Kevin Aylward B.Sc.
This paper is to provide a detailed explanation of the proof that the hard problem of consciousness is intrinsically unsolvable, that is, why is it that we can be actually "aware", when we are only composed of inanimate mass-energy? This can be summed up as:
A computer does not "feel" pain, you do. Why?
A clarification of what is meant by understanding, and why it is referred to as an emotion in these papers is presented
The fundamental reason for the hard problem is the meaning and very definition of understanding itself. This crucial notion has simply been ignored.
If an argument can be shown to be circular or self referral, then any explanation within that loop can be made valid. That is, no explanation can be taken as the correct one as they are all "correct". It is shown here that all arguments regarding the explanation of consciousness are self-referral, hence consciousness cannot be explained by reference to its physical parts.
Again, it cannot be emphasized enough that before any statements about understanding conscious awareness can be made whatsoever, the very word and notion of "understanding" must be first defined. Any argument with the word "understanding" in it, is completely meaningless until the word "understanding" is defined. Indeed, the argument presented here is equally applicable to any other terms that inherently depend on the notion that those terms are attempted to "explain".
If we "understand", for example a theory of physics we mean that something clicks in our brain such it "all seems so clear". How than, are we to "understand" our own consciousness, as understanding requires such consciousness?
This is a very special situation. It applies in no other situations where we desire to understand "a something".
For the purposes of this paper, only conscious understanding is relevant, as by inherent assumption, the "understanding" that a non-conscious mechanism might have, is not relevant to a discussion on the hard problem.
So, the hard problem is not rooted in physics, it is rooted in simple logic It is the inability to define the concepts used to describe a something, without appealing to such something in defining such concepts.
It is also noted here, that an initial reaction to the notion that "understanding" is an emotion can be quite negative. This is not because it is really in conflict with someone's existing knowledge, but just that many have not really thought about the issue at all. In reality, it matters little whether there is disagreement on this, as it is fundamentally just a matter of word definitions, and the proof shown here is independent of such an identification.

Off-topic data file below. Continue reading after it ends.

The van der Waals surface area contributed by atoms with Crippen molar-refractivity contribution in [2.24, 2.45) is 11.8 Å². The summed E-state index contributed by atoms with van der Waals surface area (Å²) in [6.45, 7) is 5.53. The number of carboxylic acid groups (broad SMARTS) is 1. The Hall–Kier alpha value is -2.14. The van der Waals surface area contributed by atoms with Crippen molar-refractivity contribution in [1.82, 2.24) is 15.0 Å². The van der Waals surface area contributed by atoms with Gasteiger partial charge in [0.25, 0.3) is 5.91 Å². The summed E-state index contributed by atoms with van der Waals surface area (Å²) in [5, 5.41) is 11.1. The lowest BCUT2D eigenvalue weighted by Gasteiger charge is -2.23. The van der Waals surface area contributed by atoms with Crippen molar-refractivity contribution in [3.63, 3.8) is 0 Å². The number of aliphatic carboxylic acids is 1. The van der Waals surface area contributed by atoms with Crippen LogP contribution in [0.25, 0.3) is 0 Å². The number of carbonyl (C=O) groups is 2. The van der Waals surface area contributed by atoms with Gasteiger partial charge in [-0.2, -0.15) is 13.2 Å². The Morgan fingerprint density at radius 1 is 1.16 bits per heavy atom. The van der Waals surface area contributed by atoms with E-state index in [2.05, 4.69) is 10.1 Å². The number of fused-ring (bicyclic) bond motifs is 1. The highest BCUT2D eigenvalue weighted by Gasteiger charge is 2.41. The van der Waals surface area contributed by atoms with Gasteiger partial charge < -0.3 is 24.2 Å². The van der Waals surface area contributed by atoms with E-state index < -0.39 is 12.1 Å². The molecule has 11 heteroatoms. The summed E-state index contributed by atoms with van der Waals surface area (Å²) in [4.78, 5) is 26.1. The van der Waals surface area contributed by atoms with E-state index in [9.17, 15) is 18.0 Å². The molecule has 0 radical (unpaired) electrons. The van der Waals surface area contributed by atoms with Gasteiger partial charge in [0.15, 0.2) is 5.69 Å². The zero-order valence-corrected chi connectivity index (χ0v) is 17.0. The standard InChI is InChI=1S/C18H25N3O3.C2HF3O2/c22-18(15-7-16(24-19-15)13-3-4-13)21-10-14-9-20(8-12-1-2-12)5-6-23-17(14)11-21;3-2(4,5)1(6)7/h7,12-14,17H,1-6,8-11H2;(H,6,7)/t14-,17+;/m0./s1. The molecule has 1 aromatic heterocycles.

When someone says that they actually, truly understand something, what do they mean?
When their brain clicks and they jump out of the bath in excitement and say "Eureka, I've got it!!!", "it all makes sense now". What is really happening?
It is clear that there is a general feeling, a feeling of "understanding". Something that they are consciously aware of, that they have solved a problem. It is therefore quite reasonable to refer to such understanding as an emotion, as emotions are those traits that we are consciously aware of.
If we are not conscious, then we can't understand anything, therefore understanding requires consciousness.
Which means that any explanation that refers to understanding, must by its very nature, include consciousness. That is the very word "understanding" can not even be defined without using consciousness in that definition.
Consciousness Cannot Be Derived
"Understanding" itself requires consciousness, therefore consciousness cannot be "understood" without referring to itself for the explanation, therefore the "hard problem" of consciousness, is intrinsically unsolvable as it is self referral.
Understanding that which gives us understanding is intrinsically unsolvable as it is self referral.
"I now understand how inanimate matter results in consciousness. What do you mean by "understand"? Well, understanding is that quality which results when one has consciousness...".
Physics is proven incomplete, that is, no understanding of the parts of a system can explain all aspects of the whole of such system.
The above argument is an argument for the impossibility of deriving an explanation for conscious awareness as a direct consequence of the interaction of the individual components that make up the brain and or human body. That is, the existing laws of physics are not enough. We need to add new ones, as Goedel indicates that we might have to, if physics is to be complete.